Cellphones have evolved rapidly since handheld mobile phones first appeared in the 1970s. Today, a 1990 phone or even one from later in the 1990s looks laughably primitive to people used to seeing a smart phone running iOS or Android. Generally, phones have evolved to be more compact, to have longer battery life and to allow addition of features beyond making calls, like running apps and sending text messages.
Evolution of Cellphones Timeline
Motorola launched the first major handheld mobile phones in roughly 1973. Those devices weighed about 2 pounds each.
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Since then, cellphones have gone from being expensive devices that complement landlines for busy workers and travelers to the only phones many people use or carry. They've gone from large, clumsy devices with poor signals to reliable instruments that can easily be slipped into a pocket or purse.
The industry has also made changes to cellphone infrastructure and policies, from introducing unlimited calling plans to standardizing networks so phones can roam from one carrier's system to another, often without incurring fees or dropping calls.
Going Beyond the Call
It's easy to forget when thinking about the evolution of cellphones and the timeline in which features developed how recent some now-universal attributes of cellphones are. The short message service, used for texting, didn't appear until 1992. Downloadable ringtones, used to signal an incoming call or message, weren't available until 1998. Emojis, those representations of moods, foods and other symbols, weren't introduced until the following year.
Phones with built-in cameras, another feature that's shaped the world of photography and how we understand current events, first appeared starting in 2000. The BlackBerry, one of the first widely used devices that enabled people to send and receive email from a phone, made its debut in 1999, changing the way people stayed in touch with work colleagues outside the office.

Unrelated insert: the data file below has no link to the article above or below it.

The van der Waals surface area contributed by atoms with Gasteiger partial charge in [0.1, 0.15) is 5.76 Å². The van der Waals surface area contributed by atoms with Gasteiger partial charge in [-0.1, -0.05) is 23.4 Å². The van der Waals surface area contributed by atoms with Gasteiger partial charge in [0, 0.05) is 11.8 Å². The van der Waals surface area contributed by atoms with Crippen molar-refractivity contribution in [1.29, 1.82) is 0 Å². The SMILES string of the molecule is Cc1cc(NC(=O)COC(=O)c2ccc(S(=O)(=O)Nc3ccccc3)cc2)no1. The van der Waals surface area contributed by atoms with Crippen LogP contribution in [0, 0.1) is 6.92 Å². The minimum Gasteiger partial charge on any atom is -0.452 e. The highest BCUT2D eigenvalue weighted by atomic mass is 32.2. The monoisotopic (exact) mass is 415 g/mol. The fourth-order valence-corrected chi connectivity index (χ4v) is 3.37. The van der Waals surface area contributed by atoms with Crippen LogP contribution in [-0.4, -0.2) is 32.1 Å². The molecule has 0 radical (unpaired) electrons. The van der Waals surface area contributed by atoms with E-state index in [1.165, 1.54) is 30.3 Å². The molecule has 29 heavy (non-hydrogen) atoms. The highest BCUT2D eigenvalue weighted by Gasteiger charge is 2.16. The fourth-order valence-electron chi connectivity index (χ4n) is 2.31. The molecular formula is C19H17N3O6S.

iPhone and Android
Today, the most popular models of phones are iPhones made by Apple and various phones running Google's Android operating system from manufacturers such as Samsung, HTC and LG.
Both types of phone are considered smart phones, and they enable users to install third-party apps such as email clients, word processors, video games and dating tools. They generally include high-quality cameras that can shoot appealing pictures and videos to share on social media, as well as built-in apps for accessing the web, viewing interactive maps, sending and receiving email and, of course, handling calls and texts. Evolving cellphone networks, now often running so-called 4G and LTE technology, have ensured that they have speedy connections to the internet across the globe.
Smart phones are essentially powerful computers in their own right, and for many people they can replace other devices from stand-alone GPS units to laptops to landline telephones.
Of course, what the next iteration of cellphone looks like remains to be seen.